Grade Inflation: The reason why test scores have unofficially become the most important admissions criteriaBy Daryl CapuanoCollege Advice, General Education Advice
“A 95 GPA is too low for the colleges you are applying to… ” The mom of a student at a top public school in Shoreline, CT relayed her conversation from an off the record conversation she had with a friend who is a college admissions official at a well-regarded college in Connecticut that claims to be test-optional. The parent had been counting on test-optional colleges for her daughter. Then the official confided one of the increasingly well-known admissions secrets: any high ranked school that is test-optional requires incredibly high grades. Why? Because they still do consider tests for those who choose to submit their SATs (or ACTs). They fill the class with those with high scores so that their US News & World Report rankings remain high. Those that do not submit their scores are in the second batch of candidates. Moreover, as the official confided, “everyone has grades in the 90s and, due to weighted GPAs, many students have over 4.0 GPAs. Frankly, we are having a hard time deciphering grade differentiation between students. But we have an easy time evaluating SAT comparisons.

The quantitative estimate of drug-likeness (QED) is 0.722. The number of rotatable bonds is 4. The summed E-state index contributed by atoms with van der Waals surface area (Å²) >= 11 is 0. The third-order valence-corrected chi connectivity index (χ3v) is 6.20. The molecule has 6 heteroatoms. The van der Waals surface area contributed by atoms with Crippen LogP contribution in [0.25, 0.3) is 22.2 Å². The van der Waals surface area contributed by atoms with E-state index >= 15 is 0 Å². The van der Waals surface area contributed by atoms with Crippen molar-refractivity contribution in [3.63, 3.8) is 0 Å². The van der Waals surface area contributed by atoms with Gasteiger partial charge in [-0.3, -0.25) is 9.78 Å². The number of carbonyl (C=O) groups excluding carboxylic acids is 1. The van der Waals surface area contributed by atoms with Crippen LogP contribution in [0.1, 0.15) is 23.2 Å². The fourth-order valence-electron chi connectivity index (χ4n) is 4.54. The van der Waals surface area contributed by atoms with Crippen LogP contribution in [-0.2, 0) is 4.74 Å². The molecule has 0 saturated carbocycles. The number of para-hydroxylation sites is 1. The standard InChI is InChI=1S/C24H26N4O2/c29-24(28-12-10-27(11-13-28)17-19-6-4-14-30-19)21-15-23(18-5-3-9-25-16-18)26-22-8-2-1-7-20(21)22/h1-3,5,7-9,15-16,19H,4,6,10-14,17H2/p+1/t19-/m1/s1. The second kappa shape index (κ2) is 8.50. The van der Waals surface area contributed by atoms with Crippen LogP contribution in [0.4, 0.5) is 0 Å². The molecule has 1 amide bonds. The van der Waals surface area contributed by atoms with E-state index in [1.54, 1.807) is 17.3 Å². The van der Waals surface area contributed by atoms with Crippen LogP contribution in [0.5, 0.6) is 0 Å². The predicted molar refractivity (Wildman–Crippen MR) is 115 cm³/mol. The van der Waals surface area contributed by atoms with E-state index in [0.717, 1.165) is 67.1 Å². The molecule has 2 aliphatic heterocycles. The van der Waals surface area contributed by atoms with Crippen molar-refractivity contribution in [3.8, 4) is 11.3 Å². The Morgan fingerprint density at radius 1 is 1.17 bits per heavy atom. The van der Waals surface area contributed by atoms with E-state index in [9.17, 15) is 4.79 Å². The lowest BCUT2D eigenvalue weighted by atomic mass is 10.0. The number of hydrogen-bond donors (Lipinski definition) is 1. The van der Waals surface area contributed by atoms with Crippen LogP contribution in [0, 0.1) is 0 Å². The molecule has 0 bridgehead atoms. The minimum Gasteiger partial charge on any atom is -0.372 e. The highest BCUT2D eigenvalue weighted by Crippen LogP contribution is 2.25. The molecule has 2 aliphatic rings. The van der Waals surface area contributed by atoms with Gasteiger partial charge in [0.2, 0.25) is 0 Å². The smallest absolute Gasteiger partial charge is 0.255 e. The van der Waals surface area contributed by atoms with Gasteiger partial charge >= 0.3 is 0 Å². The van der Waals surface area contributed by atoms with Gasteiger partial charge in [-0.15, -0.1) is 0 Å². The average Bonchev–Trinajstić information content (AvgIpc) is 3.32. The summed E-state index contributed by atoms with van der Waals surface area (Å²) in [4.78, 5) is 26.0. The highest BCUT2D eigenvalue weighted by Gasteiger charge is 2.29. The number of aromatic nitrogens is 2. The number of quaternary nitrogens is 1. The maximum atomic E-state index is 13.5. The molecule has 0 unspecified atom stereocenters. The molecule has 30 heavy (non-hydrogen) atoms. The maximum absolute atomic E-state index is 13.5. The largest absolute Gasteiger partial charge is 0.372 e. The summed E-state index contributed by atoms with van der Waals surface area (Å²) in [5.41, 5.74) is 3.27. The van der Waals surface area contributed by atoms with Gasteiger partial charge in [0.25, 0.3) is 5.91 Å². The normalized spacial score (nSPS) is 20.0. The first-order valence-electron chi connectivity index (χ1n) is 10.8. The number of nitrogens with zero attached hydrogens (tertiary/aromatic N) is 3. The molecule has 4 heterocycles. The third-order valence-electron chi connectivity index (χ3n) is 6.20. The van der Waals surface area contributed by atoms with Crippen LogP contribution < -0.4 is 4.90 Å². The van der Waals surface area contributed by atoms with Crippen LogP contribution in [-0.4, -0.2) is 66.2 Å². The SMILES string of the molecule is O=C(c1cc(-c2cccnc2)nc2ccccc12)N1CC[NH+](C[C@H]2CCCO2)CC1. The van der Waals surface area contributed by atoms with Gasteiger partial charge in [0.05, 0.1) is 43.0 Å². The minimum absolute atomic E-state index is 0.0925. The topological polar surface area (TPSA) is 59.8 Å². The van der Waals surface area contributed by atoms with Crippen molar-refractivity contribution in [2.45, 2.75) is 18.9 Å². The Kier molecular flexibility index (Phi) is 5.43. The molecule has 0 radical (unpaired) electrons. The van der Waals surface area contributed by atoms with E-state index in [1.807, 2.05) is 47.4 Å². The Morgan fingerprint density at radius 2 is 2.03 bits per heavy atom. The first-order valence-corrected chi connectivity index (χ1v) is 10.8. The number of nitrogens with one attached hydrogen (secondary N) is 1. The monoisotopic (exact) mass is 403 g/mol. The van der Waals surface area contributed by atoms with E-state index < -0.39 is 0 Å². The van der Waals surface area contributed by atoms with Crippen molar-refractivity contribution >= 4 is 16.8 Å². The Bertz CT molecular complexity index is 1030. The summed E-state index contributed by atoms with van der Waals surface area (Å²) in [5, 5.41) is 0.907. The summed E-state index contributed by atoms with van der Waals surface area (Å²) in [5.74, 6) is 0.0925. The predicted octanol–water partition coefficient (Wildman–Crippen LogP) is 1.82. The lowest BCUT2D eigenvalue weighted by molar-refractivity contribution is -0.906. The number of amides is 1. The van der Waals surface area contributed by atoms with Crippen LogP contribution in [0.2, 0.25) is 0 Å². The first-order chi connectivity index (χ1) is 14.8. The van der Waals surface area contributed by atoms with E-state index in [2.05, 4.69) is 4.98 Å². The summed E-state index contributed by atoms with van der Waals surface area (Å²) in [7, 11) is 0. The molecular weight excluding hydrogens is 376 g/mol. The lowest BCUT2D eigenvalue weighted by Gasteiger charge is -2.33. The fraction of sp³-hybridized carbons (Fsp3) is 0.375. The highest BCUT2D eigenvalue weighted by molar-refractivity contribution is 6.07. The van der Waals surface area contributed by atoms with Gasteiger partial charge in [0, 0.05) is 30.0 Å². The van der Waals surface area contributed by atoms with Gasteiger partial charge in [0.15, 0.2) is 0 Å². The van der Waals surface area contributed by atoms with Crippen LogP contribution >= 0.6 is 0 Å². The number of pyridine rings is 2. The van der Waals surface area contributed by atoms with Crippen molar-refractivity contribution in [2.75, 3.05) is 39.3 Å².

So there you have it. And, how can you blame busy admissions officials?